Prevent Achieving Success
Before getting too deep into any program or project, we must take a good hard look at who we are and the barriers that set up for ourselves to prevent achieving success.
You may be thinking you have come to a website like this because you want to achieve success and no real doubt. But for a good portion of you who are here, I can guarantee you that your plans will get sidetracked from a little known force within us called resistance.
We all deal with internal resistance on an ongoing basis. There is no avoiding it, so it needs to be dealt with straight on and early on. In our minds, we may be living the lives of two different people. There is the everyday existence of your self, which goes to a job, does the tasks that are required and maintains the status quo of the way things are. Mainly if you are here at this website, I would say you also have an imaginary self, which is the person you want to be, who is leading the life you want to lead.
For NursePreneurs this alters life is being self-employed, sharing your knowledge and not just getting respect, but getting paid a lot of money to do it. Our resistance in life defeats us from having this entrepreneurial life. How?
Internal resistance wins by taking us away from what we want to do and prevents us from getting to our goals.
Resistance stems from fear. Whether it’s a fear of failure or betrayal, a lack of money, taking a bad job, a fear of responsibility, or even the fear of success. When you start up a new venture like a business, resistance will try to derail you from getting done what you need to do through procrastination and self-sabotage.
You feel resistance the most when you are trying to launch a project or meet a tight deadline. Most businesses or blog will never go anywhere because the resistance to make them succeed is so high in many people. They will start to dabble in a project, but quickly drop it if there are parts to the business that isn’t “fun” or “glamorous.”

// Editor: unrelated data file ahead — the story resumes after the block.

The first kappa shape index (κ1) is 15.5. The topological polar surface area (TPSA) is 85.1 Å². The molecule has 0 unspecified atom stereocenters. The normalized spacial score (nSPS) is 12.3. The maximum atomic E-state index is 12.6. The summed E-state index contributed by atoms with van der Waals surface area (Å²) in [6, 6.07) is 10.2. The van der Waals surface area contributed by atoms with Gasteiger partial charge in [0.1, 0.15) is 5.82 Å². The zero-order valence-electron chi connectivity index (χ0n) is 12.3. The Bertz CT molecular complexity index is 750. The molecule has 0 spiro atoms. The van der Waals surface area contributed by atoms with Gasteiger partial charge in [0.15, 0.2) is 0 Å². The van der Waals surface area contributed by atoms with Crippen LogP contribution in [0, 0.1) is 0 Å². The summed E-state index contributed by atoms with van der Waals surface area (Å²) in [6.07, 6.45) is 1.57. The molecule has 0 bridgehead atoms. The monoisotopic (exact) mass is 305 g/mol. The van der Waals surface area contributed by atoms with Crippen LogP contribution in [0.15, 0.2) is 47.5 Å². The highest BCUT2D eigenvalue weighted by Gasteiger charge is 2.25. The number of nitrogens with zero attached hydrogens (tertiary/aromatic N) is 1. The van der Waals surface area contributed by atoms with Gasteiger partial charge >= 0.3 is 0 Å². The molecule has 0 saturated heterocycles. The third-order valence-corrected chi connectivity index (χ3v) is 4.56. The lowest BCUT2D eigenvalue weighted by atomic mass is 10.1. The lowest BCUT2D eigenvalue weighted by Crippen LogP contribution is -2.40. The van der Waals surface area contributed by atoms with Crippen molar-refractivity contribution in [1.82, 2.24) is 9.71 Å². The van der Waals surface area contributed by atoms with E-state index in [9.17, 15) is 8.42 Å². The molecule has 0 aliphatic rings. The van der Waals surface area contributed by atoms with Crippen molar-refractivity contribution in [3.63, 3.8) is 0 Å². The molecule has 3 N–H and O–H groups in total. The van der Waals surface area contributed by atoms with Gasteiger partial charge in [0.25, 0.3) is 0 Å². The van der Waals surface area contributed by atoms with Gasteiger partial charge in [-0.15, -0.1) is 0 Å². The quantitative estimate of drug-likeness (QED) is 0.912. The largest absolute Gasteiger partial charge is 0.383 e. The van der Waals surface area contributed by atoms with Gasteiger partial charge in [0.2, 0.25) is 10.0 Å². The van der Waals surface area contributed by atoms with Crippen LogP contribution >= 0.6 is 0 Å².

Lists of Lists
How many things on your list of things to do have been on there for months? You might not tell yourself that you’re never going to eat healthily or write a book or finish a project, but you probably self-sabotage yourself by saying you will do it next week or next month or next year, maybe when X, Y or Z happens. Internal resistance has the power to destroy your destiny if you let it, so it’s so important to recognize it’s hold on you.
Part of the solution is the awareness that internal resistance is a force in your life. The next part of the resistance is understanding where it comes from. The interesting aspect of resistance is its timing. So the completion of a project or getting started in an area of the unknown that can change the direction of your life. When you see it creep up on you, you may be able to isolate the feelings of fear that are associated with your resistance to doing something.
The final part of the solution is doing something about it. If you focus your resistance on why you are doing something, you can work to redirecting your attention. Resistance is like an energy force that comes in many forms, mostly built out of fear. So taking that step back and reflecting on the Why or the vision can ensure you are aligned with your real purpose or destiny.
Some other ways to resist your resistance are:
1. Commit a deadline to someone else